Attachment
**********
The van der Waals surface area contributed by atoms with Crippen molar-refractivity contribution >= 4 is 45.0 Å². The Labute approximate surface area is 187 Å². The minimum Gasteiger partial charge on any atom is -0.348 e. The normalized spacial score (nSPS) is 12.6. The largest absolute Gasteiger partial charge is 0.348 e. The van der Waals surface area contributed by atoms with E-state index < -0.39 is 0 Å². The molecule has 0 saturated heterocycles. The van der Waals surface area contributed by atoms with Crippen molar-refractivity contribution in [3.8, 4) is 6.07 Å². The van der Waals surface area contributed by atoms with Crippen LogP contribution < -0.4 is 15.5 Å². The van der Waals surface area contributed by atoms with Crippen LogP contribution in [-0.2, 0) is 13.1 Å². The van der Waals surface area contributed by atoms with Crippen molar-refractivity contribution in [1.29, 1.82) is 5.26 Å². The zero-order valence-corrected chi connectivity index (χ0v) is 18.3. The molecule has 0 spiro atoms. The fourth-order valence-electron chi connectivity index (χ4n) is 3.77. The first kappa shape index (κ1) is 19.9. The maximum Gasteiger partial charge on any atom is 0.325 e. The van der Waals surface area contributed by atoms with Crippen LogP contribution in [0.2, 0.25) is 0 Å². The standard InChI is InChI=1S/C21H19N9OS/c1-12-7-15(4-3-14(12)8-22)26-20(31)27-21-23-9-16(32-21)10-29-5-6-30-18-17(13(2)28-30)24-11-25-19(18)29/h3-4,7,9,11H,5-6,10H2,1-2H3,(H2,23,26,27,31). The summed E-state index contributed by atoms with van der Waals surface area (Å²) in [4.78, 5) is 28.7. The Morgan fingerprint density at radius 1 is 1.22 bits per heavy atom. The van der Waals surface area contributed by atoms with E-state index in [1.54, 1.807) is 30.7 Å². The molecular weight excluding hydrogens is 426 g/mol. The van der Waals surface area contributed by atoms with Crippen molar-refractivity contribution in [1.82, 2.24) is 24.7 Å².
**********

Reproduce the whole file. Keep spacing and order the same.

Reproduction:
The van der Waals surface area contributed by atoms with Crippen molar-refractivity contribution >= 4 is 45.0 Å². The Labute approximate surface area is 187 Å². The minimum Gasteiger partial charge on any atom is -0.348 e. The normalized spacial score (nSPS) is 12.6. The largest absolute Gasteiger partial charge is 0.348 e. The van der Waals surface area contributed by atoms with E-state index < -0.39 is 0 Å². The molecule has 0 saturated heterocycles. The van der Waals surface area contributed by atoms with Crippen molar-refractivity contribution in [3.8, 4) is 6.07 Å². The van der Waals surface area contributed by atoms with Crippen LogP contribution < -0.4 is 15.5 Å². The van der Waals surface area contributed by atoms with Crippen LogP contribution in [-0.2, 0) is 13.1 Å². The van der Waals surface area contributed by atoms with Crippen molar-refractivity contribution in [1.29, 1.82) is 5.26 Å². The zero-order valence-corrected chi connectivity index (χ0v) is 18.3. The molecule has 0 spiro atoms. The fourth-order valence-electron chi connectivity index (χ4n) is 3.77. The first kappa shape index (κ1) is 19.9. The maximum Gasteiger partial charge on any atom is 0.325 e. The van der Waals surface area contributed by atoms with Crippen LogP contribution in [0.2, 0.25) is 0 Å². The standard InChI is InChI=1S/C21H19N9OS/c1-12-7-15(4-3-14(12)8-22)26-20(31)27-21-23-9-16(32-21)10-29-5-6-30-18-17(13(2)28-30)24-11-25-19(18)29/h3-4,7,9,11H,5-6,10H2,1-2H3,(H2,23,26,27,31). The summed E-state index contributed by atoms with van der Waals surface area (Å²) in [4.78, 5) is 28.7. The Morgan fingerprint density at radius 1 is 1.22 bits per heavy atom. The van der Waals surface area contributed by atoms with E-state index in [1.54, 1.807) is 30.7 Å². The molecular weight excluding hydrogens is 426 g/mol. The van der Waals surface area contributed by atoms with Crippen molar-refractivity contribution in [1.82, 2.24) is 24.7 Å².